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April 21, 1969


Appeals by defendants from a judgment of the Supreme Court entered upon verdicts in favor of plaintiffs in a negligence action brought to recover for personal injuries and property damage sustained by plaintiffs when their automobile, proceeding southerly in a city street intersection, was in collision with defendant Cortright's automobile, which was then proceeding westerly in the intersection after failing to stop in obedience to a stop sign governing westbound traffic at the intersection; defendant Cortright testifying that he did not observe the sign because it was obscured by his co-defendants' truck, then parked or standing, allegedly in violation of section 1202 of the Vehicle and Traffic Law, within 20 feet of the crosswalk at the intersection and within 30 feet of the stop sign.

Gibson, P. J., Herlihy, Reynolds, Aulisi and Greenblott, JJ., concur in memorandum Per Curiam.

Author: Per Curiam

In charging that proven violations of the particular provisions of the Vehicle and Traffic Law read to the jury would constitute negligence, the trial court did not in each instance add that it would have to be shown, before plaintiffs could recover on the basis of any such violation, that the violation was a proximate cause of the accident. However, none of the parties excepted nor did either of them, by request or otherwise, call attention to the apparent inadvertence at a time when the omissions could have been corrected. Further, the necessity of proof of proximate cause as predicative of any recovery was repeatedly stressed; first, at the outset of the charge; then, after a definition of negligence; again, on stating plaintiffs' contentions that the defendants' acts were proximate causes of the accident; again, on stating the factors necessary to a recovery; and finally, and in detail, at the conclusion of the charge, in outlining the possible alternative verdicts. In general, the charge was clear and comprehensive and there is no indication that it did or could give rise to any confusion in the minds of the jurors. Contrary to the contentions of the truck owner and its operator, the court properly and correctly submitted to the jury as questions of fact the issues respecting compliance with section 1202, governing parking and standing, and the permissive provisions of subdivision (c) of section 1200, as to stopping or standing to unload merchandise; and the jury's determination of these issues was warranted by the evidence. We find no error in the admission of photographs, taken when plaintiff Patricia New was in the hospital and depicting the lacerations and sutures upon her face. They were not inflammatory; and, unlike the photographs in Garcia v. City of New York (23 A.D.2d 734), cited by appellants, they contributed to the presentation and understanding of the medical evidence. Appellants except to certain remarks of plaintiffs' counsel, in the course of the trial and in summation; and it is true that on at least two occasions he did exceed somewhat the bounds of fair advocacy; but in each instance the Trial Judge was quick with a proper admonition and instruction, and we find no prejudice of any substance. The verdict of $27,500 for the personal injuries of Patricia New was liberal but not so large as to be shocking and thus legally excessive. Plaintiff, a registered nurse, was 23 years old at the time of the accident. She sustained extensive facial lacerations, requiring 122 sutures in the course of seven hours' surgery, during which she was conscious and for part of the time without anesthesia. Several permanent scars remain. Scars on the inside of her upper lip catch on her teeth. She testified to other elements of permanent damage and to relatively modest special damages.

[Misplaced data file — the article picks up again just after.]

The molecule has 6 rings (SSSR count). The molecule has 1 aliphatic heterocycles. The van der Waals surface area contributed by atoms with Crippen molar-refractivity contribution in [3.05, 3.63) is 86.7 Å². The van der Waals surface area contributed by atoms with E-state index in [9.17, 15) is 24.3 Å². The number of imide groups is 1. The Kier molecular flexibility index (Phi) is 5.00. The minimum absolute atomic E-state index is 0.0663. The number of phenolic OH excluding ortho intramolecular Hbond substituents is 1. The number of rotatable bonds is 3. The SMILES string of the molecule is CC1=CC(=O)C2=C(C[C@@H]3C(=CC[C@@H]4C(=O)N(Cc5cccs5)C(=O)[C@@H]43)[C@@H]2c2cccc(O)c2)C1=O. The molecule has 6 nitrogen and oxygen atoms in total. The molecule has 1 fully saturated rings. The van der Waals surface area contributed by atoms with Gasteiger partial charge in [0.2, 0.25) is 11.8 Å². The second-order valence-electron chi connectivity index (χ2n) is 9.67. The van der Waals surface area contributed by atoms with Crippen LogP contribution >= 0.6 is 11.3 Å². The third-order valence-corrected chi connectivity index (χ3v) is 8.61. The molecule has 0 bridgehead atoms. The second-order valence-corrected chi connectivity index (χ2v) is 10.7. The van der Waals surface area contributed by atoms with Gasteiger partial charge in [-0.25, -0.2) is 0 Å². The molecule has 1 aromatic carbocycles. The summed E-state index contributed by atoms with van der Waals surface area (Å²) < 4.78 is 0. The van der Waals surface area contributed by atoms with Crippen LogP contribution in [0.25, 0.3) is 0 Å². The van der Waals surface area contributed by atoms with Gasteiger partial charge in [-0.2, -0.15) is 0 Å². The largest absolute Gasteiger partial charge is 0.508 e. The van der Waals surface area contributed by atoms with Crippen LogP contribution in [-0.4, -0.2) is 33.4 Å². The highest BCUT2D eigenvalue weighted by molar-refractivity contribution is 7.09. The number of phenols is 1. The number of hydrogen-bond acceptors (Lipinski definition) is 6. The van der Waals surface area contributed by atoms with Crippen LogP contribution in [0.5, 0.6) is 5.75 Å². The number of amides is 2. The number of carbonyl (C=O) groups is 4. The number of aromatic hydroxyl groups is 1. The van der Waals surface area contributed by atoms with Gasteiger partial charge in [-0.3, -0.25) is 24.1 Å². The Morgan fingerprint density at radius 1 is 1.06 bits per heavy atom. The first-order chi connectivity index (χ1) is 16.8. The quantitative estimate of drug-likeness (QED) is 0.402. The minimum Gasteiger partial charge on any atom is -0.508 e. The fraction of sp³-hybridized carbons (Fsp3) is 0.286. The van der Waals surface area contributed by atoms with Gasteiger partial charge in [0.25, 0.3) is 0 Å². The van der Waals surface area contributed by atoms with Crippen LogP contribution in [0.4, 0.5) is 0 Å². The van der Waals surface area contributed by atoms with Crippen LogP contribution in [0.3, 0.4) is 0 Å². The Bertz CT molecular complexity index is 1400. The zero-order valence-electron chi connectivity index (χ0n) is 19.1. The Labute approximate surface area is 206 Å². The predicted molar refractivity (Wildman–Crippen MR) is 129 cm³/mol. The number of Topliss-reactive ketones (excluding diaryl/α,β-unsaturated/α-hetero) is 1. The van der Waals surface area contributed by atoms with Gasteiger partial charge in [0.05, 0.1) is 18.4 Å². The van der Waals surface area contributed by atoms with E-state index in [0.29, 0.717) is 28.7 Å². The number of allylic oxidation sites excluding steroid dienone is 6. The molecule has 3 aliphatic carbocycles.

Judgment affirmed, with one bill of costs to respondents.


© 1998 VersusLaw Inc.

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